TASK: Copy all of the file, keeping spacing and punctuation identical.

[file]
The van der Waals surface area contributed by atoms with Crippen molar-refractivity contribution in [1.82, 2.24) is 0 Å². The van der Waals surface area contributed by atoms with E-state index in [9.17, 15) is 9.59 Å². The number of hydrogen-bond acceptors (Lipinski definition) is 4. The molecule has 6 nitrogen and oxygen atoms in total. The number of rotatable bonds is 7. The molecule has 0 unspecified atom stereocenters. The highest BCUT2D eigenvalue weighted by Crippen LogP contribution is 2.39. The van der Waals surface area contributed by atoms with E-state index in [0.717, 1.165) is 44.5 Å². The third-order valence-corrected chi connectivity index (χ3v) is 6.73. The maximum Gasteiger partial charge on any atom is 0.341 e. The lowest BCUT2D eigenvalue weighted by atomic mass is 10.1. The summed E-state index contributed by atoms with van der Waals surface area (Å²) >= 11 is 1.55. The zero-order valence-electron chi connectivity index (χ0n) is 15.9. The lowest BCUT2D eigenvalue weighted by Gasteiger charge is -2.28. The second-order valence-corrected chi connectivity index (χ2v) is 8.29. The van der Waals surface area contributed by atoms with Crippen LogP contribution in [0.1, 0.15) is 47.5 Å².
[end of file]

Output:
The van der Waals surface area contributed by atoms with Crippen molar-refractivity contribution in [1.82, 2.24) is 0 Å². The van der Waals surface area contributed by atoms with E-state index in [9.17, 15) is 9.59 Å². The number of hydrogen-bond acceptors (Lipinski definition) is 4. The molecule has 6 nitrogen and oxygen atoms in total. The number of rotatable bonds is 7. The molecule has 0 unspecified atom stereocenters. The highest BCUT2D eigenvalue weighted by Crippen LogP contribution is 2.39. The van der Waals surface area contributed by atoms with E-state index in [0.717, 1.165) is 44.5 Å². The third-order valence-corrected chi connectivity index (χ3v) is 6.73. The maximum Gasteiger partial charge on any atom is 0.341 e. The lowest BCUT2D eigenvalue weighted by atomic mass is 10.1. The summed E-state index contributed by atoms with van der Waals surface area (Å²) >= 11 is 1.55. The zero-order valence-electron chi connectivity index (χ0n) is 15.9. The lowest BCUT2D eigenvalue weighted by Gasteiger charge is -2.28. The second-order valence-corrected chi connectivity index (χ2v) is 8.29. The van der Waals surface area contributed by atoms with Crippen LogP contribution in [0.1, 0.15) is 47.5 Å².